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Last Updated: 04/05/13

West African Plants Studied for Inflammation and Cancer Prevention

Division of Cancer Prevention

Research findings about the harmful effects of chronic inflammation on human health – plus the extensive expe­rience with studying the effects of aspirin and other nonsteroidal anti-inflammatory drugs – have led researchers to suspect a link between chronic inflammation and cancer. In particular, cyclo­oxygenase (COX) enzymes were found to be turned on by the body in response to long-term inflammation and in the early signs of cancer activity. One class of drugs to reduce pain and inflammation, called COX-2 inhibitors, have shown preliminary signs of success in reducing the development of adenomas that are known to lead to colorectal cancer.

However, problems arose when the most celebrated of these drugs rofecoxib (Vioxx) was pulled off the market in 2004, because it posed an increased risk of heart attack, stroke, and gastrointestinal bleeding. A similar drug celecoxib (Celebrex) is still in use but also carries the same risks. This led Michael Wargovich, Ph.D., F.A.C.N., to wonder “if there might be natural products that would hit these same targets but hopefully without the significant side effects.”

Dr. Wargovich, a professor of Cell and Molecular Pharmacology at the Medical University of South Carolina, said his interest in ethnobotany is long-standing and started during a visit to Conakry, capital of the Republic of Guinea in West Africa. An official in the Republic of Guinea’s Ministry of Health provided Dr. Wargovich with a catalog of traditional African medicines. He subsequently developed a short-list of plants that practicing native healers use for pain and inflammation. Dr. Wargovich eventually returned to his laboratory with five promising West African plant extracts from the neem and baobab trees, African basil, the kinkrissi bush, and the bark of the Senegal mahogany tree.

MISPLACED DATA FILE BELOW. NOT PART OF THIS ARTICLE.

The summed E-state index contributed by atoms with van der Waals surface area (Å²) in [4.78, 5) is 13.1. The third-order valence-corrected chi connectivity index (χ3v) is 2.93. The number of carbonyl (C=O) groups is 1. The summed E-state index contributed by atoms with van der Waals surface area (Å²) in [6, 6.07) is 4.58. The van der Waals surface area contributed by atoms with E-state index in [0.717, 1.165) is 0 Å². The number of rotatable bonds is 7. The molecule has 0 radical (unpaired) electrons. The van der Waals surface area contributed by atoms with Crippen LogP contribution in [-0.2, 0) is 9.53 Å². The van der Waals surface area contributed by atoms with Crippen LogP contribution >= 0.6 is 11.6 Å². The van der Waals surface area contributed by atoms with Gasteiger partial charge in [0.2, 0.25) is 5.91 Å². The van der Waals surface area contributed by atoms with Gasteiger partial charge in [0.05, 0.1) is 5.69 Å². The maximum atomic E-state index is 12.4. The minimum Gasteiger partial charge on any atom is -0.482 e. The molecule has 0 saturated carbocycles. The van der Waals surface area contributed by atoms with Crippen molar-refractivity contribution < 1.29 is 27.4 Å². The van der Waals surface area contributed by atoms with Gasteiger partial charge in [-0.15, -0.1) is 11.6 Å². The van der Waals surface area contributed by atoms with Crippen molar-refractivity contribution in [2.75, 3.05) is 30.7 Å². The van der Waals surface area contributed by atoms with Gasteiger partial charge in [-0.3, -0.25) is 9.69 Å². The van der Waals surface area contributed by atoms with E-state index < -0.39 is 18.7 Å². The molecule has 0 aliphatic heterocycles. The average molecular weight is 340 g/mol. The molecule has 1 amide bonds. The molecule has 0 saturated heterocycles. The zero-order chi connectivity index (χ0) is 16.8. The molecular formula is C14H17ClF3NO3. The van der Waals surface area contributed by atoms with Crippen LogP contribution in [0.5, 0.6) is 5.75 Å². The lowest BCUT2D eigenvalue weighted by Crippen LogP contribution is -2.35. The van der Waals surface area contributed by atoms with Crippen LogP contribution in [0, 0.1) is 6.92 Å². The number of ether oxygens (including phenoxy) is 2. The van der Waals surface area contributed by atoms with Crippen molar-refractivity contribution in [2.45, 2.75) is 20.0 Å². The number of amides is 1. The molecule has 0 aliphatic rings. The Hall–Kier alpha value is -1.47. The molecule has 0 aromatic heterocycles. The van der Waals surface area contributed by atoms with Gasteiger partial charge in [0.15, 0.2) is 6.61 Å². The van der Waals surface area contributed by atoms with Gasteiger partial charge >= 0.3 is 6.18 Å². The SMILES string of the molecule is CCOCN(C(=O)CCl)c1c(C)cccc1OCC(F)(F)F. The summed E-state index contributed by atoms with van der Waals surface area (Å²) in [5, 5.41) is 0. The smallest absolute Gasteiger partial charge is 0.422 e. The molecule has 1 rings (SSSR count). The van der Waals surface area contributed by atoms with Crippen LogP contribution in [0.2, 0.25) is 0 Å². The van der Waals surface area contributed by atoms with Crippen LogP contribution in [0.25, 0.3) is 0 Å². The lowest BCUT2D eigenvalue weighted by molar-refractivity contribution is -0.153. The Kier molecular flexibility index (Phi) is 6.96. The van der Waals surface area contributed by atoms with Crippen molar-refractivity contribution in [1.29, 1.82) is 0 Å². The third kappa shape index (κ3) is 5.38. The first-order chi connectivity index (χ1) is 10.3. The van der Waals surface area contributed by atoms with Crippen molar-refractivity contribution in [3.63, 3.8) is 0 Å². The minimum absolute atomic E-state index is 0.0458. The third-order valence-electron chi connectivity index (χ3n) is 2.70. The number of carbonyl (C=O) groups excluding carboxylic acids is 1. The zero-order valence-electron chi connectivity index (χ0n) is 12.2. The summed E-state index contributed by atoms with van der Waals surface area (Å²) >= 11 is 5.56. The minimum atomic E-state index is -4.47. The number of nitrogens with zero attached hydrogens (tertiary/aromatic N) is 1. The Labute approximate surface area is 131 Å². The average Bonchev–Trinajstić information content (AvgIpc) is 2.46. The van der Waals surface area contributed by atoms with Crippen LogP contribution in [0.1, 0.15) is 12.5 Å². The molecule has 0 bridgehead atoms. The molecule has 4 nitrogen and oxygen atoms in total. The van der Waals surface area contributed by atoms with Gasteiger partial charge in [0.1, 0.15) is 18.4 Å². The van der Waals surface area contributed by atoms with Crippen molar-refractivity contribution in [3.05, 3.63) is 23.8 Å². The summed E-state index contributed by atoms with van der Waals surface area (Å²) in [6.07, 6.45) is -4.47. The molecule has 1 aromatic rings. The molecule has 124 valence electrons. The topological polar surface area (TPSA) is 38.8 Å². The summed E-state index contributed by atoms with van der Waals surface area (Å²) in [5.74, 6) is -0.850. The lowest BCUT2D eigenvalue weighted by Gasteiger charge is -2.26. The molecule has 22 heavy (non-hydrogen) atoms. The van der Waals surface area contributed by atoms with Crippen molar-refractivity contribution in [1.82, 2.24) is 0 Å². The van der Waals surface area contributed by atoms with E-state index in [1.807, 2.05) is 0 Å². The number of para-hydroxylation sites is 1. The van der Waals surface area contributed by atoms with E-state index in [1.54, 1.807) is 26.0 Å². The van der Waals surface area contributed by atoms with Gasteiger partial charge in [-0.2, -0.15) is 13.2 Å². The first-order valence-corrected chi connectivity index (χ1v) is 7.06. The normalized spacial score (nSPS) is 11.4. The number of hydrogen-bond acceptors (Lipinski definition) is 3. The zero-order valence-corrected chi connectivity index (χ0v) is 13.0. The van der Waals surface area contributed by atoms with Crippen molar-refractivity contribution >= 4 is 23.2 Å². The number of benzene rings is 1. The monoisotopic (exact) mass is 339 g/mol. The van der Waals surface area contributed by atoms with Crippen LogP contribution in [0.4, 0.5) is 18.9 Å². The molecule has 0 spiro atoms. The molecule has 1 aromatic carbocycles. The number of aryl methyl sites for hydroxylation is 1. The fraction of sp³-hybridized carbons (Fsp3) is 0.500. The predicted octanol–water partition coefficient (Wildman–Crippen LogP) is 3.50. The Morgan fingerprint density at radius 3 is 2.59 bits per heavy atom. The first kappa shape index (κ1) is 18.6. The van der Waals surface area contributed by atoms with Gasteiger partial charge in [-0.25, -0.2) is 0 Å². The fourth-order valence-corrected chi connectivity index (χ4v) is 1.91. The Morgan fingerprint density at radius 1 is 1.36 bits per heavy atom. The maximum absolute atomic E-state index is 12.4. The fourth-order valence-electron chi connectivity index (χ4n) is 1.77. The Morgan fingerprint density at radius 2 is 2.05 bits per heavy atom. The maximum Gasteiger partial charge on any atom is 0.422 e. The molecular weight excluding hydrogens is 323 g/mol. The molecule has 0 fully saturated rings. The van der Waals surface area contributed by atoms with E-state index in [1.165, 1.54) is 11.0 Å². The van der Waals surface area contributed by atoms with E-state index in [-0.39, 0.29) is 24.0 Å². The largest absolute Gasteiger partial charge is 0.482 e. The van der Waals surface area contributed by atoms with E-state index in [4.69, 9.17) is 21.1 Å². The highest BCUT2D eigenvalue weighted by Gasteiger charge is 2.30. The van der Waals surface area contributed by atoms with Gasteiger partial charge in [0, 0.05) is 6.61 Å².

With NCI funding*, Dr. Wargovich is studying these natural products in rigorous detail. “There are a number of important steps we need to go through, but eventually, we hope to find the active inhibitors of the pathways leading to inflammation, polyps, and colon cancer,” he explained. This entails exposing cancer cells to the isolates and extracts, which Dr. Wargovich and his colleagues develop from the African plants. The researchers also test these plants for specific kinds of anticancer activity, especially COX inhibition, on colon cancer cell lines. Once the active ingredients are isolated and characterized, they hope to learn more about the mechanisms that appear to be working against cancer and test them in animal models.

If successful, the work may eventually progress to human studies, Dr. Wargovich said. “The current COX-drugs are expensive,” he commented. “It would be helpful to develop an alternative that was derived from traditional medicine which could be more cheaply available as a preventive in Africa and the developing world.”

NCI Division of Cancer Prevention Program Director Vernon Steele, Ph.D., M.P.H., commented, “This is a interesting and potentially very important study on West African medicinal plants to prevent cancer. These plant extracts should present a much lower toxicity profile (necessary for cancer prevention-type drugs) based on generations of use in the African people. There are currently few studies of traditional herbal medicines worldwide to prevent cancer.”

*Grant Number: 7R21CA107138-03